Body piercing: Jewelry for body adornment
Body piercing is the insertion of jewelry into an opening made in an area of the body such as the ear, nose, eyebrow, lip or tongue.
How is it done?
Body piercing is traditionally done without any anesthesia to dull the pain. The practitioner pushes a hollow needle through a body part, then inserts a piece of jewelry into the hole. Some practitioners may use piercing guns, but these are difficult to sterilize and can more easily damage the skin.
What are the risks?
Anytime the skin is punctured, there is a risk of infection. Specific risks include:
Blood-borne diseases. If the equipment used to do your piercing is contaminated with the blood of an infected person, you can contract a number of serious blood-borne diseases. These include hepatitis C, hepatitis B, tetanus, tuberculosis and HIV — the virus that causes AIDS.
Allergic reactions. Some piercing jewelry is made of nickel or brass, which can cause allergic reactions.
Oral complications. Jewelry worn in tongue piercings can chip and crack your teeth and cause gum damage.
Skin infections. Typical signs and symptoms of an infection include redness, swelling, pain and a pus-like discharge. Infections from piercings in the upper ear cartilage are especially serious. Cartilage doesn't have its own blood supply, so taking antibiotics is often ineffective, because the drug doesn't travel to the infection site. Such infection can lead to cartilage damage and serious, permanent ear deformity.
Scars and keloids. Body piercing can cause scars and keloids, ridged areas caused by an overgrowth of scar tissue.
Follow-up care for your piercing depends on the body part pierced. If you have an oral piercing (tongue or lip), use an antibacterial, alcohol-free mouth rinse for 30 to 60 seconds after meals while your piercing heals. Also, use a new soft-bristled toothbrush after the piercing to avoid introducing bacteria into your mouth.
If you have a skin piercing (nose, ears, eyebrow, navel), rinse the site in warm water and use a cotton swab to gently remove any crusting. Then apply a dab of a liquid medicated cleanser to the area. Gently turn the jewelry back and forth to work the cleanser around the opening. Avoid alcohol and peroxide, as they can dry the skin, and avoid antibiotic ointments, which keep oxygen from reaching the piercing and can leave a sticky residue.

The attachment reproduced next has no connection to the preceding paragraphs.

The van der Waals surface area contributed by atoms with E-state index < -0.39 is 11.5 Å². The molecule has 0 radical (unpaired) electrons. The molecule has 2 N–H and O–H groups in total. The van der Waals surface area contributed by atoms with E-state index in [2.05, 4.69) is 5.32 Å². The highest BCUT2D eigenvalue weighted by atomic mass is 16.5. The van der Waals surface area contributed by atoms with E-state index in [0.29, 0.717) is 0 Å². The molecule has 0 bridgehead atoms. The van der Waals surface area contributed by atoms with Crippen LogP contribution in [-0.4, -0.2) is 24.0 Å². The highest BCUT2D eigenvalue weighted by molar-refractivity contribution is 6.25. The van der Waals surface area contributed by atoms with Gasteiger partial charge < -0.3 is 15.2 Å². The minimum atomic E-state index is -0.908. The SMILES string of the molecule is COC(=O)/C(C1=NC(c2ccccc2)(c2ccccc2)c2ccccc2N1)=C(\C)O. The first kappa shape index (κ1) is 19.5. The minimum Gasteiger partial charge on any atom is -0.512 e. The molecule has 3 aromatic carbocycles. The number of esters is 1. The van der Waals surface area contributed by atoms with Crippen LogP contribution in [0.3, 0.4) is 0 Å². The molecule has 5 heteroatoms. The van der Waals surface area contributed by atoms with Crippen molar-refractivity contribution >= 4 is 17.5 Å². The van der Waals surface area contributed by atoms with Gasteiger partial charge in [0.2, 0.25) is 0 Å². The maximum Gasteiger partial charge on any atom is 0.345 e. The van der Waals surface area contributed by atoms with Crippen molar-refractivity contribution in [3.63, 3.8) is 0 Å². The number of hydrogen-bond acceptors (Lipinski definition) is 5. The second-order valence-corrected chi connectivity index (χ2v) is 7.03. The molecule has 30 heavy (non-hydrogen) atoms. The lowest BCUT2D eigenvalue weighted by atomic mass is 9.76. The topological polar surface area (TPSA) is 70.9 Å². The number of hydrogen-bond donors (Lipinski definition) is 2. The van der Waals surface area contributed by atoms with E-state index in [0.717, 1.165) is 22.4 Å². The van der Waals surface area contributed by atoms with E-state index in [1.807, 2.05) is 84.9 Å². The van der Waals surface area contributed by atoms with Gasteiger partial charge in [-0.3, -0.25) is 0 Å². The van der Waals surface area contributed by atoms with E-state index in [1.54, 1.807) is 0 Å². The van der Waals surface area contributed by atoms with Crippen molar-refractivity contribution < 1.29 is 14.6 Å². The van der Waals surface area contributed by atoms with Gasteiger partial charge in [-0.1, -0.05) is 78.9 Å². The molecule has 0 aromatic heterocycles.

Piercings often heal over, sometimes quickly, once you remove the jewelry that keeps the hole open.
Precautions to protect yourself
You can decrease the possibility of complications if you go to a reputable piercing or tattoo studio. Choose an establishment that's clean and tidy. Also look for and ask about the following:
An autoclave. An autoclave is a heat sterilization machine regulated by the Food and Drug Administration. It should be used to sterilize all nondisposable equipment after each customer. Instruments and supplies that can't be sterilized with an autoclave should be disinfected with a commercial disinfectant or bleach solution after each use. These include drawer handles, tables and sinks.
Fresh equipment. An unused, sterile needle should be used for all piercings. If you're getting a tattoo, watch the tattoo artist and make sure he or she removes a needle and tubes from a sealed package before your procedure begins. Any pigments, trays and containers should be unused as well.
Gloves. The piercer or tattoo artist must wash his or her hands and put on a fresh pair of latex gloves for each procedure. The operator should change those gloves if he or she needs to touch anything else, such as the telephone, during the procedure.
No piercing gun. Don't receive a piercing from a piercing gun. These devices typically can't be autoclaved, which may increase your risk of infectio